The red-breasted sapsucker (Sphyrapicus ruber), is a medium-sized woodpecker of the forests of the west coast of North America.
Adults have a red head and upper chest; they have a white lower belly and rump. They are black on the back and wings with bars; they have a large white wing patch. Red-breasted sapsuckers nest in tree cavities. Northern birds migrate to the southern parts of the range; birds on the coast are often permanent residents. Like other sapsuckers, these birds drill holes in trees and eat the sap as well as insects attracted to it. They sometimes catch insects in flight; they also eat seeds and berries. These birds interbreed with the red-naped sapsucker or yellow-bellied sapsucker where their ranges overlap.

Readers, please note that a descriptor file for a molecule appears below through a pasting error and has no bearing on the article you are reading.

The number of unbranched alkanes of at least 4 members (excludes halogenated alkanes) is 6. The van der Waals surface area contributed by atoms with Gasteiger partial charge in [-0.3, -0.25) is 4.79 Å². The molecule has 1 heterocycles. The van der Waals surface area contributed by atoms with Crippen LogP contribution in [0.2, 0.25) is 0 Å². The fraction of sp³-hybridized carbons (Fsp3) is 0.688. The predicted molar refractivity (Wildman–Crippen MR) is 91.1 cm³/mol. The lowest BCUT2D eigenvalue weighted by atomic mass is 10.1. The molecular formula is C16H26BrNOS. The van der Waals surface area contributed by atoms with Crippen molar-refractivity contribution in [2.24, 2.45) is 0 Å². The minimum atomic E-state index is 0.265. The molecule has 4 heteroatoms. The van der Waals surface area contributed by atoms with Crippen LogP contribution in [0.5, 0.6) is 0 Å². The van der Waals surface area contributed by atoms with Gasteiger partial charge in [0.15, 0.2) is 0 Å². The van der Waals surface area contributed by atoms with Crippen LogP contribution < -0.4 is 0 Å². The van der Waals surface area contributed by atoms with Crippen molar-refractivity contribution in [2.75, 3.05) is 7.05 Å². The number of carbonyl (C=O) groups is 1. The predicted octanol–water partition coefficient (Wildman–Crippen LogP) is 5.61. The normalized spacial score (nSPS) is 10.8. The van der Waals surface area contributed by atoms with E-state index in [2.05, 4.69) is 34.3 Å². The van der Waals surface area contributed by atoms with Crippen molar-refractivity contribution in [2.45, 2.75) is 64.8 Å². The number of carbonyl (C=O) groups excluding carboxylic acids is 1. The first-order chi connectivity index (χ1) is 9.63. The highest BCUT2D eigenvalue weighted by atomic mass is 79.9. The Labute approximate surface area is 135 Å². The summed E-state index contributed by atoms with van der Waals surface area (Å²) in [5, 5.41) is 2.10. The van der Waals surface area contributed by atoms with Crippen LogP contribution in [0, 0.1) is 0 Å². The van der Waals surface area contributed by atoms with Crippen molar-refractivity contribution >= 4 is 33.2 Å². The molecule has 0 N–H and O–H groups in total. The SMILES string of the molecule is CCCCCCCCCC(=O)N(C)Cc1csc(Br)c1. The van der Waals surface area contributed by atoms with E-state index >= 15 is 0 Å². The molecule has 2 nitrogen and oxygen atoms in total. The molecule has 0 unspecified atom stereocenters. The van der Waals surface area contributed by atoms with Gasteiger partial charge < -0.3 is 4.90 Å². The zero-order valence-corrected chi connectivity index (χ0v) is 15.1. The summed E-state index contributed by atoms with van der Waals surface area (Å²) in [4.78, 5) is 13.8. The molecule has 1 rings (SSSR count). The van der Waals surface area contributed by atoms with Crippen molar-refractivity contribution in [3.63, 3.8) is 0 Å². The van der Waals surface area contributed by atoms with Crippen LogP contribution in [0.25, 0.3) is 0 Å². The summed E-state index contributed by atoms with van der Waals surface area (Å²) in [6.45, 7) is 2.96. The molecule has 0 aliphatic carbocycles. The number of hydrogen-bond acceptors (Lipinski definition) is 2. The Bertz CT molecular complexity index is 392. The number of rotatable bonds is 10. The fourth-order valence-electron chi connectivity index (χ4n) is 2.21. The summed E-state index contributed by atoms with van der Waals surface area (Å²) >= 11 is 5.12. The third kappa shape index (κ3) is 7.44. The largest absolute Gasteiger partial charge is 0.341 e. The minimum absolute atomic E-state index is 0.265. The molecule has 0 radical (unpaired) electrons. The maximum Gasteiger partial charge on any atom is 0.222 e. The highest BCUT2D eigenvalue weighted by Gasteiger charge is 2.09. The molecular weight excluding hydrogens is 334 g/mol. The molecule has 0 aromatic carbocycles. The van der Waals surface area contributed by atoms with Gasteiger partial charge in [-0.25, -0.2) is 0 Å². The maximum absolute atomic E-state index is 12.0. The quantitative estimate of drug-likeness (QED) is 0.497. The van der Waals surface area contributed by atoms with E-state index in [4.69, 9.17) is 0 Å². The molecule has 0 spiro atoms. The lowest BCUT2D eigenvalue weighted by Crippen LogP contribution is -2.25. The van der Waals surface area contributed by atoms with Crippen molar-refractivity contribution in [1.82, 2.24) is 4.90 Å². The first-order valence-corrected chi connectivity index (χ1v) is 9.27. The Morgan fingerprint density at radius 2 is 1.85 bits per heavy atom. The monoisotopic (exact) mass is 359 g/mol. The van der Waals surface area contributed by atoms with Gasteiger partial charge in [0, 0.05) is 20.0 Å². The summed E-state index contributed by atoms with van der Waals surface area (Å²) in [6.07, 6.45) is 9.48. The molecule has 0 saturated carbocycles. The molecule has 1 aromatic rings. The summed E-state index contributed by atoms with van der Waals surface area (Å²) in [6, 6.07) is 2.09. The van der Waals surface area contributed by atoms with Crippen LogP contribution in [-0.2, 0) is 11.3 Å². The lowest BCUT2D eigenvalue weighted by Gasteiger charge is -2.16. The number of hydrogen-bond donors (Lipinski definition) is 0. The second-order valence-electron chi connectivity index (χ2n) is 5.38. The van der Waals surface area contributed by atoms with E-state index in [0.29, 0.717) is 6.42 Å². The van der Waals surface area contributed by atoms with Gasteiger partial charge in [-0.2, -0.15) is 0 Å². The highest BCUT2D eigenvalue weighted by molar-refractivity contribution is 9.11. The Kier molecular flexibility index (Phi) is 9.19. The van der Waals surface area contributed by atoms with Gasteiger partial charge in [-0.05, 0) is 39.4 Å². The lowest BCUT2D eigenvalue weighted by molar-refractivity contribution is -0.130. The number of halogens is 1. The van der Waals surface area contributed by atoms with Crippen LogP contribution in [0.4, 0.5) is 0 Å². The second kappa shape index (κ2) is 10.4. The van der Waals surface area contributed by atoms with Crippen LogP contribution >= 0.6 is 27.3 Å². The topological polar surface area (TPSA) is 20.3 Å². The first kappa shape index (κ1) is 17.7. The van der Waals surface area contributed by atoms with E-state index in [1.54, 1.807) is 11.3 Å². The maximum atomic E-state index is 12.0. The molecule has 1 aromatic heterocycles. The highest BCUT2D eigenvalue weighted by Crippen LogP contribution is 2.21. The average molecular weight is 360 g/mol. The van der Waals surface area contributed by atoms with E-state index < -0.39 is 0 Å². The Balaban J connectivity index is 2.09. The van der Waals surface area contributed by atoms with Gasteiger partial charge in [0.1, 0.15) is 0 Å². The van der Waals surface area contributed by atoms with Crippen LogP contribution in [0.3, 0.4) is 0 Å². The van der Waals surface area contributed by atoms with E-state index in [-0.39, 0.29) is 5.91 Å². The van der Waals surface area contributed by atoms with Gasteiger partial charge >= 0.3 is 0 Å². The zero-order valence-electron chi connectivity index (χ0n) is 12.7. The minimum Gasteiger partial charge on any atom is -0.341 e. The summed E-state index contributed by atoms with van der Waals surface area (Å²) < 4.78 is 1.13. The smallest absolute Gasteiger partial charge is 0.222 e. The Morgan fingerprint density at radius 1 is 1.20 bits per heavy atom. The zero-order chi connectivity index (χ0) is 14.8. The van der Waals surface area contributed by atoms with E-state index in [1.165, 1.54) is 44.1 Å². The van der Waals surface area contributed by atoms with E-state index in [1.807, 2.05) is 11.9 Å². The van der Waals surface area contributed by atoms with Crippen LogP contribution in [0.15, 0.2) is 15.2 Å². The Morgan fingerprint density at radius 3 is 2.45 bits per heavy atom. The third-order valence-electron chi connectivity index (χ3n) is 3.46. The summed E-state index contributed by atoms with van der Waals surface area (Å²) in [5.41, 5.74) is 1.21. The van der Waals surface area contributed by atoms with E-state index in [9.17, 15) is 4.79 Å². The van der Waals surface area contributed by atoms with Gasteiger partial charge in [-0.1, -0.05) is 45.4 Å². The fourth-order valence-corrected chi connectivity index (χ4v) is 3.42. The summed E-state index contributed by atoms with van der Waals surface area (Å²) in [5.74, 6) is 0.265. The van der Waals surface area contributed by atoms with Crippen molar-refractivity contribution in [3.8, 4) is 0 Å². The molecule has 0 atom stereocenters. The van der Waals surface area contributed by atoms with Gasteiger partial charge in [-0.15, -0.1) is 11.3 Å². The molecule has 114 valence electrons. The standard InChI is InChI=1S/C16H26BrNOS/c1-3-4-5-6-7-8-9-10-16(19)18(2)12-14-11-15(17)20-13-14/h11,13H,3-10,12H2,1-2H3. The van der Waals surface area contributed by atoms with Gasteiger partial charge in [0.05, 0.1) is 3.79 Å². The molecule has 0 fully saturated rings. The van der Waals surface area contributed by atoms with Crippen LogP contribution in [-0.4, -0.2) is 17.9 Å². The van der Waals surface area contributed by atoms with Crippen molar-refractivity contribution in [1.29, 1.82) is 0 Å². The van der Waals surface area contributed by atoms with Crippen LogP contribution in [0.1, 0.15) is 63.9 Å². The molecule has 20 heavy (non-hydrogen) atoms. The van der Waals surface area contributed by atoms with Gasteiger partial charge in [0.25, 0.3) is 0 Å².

Red-breasted sapsuckers breed from southeast Alaska and British Columbia south through the Pacific Coast Ranges of western Washington and Oregon and northern California. The breeding habitat is usually forest that includes pine, hemlock, Douglas-fir, fir, and spruce, though they are known to use other woodland habitats.
A sapsucker’s tongue is adapted with stiff hairs for collecting the sap. Red-breasted sapsuckers visit the same tree multiple times, drilling holes in neat horizontal rows. A bird will leave and come back later, when the sap has started flowing from the holes. Repeated visits over an extended period of time can actually kill the tree. The insects attracted to the sap are also consumed, and not only by sapsuckers. Rufous hummingbirds, for example, have been observed to follow the movements of sapsuckers and take advantage of this food source.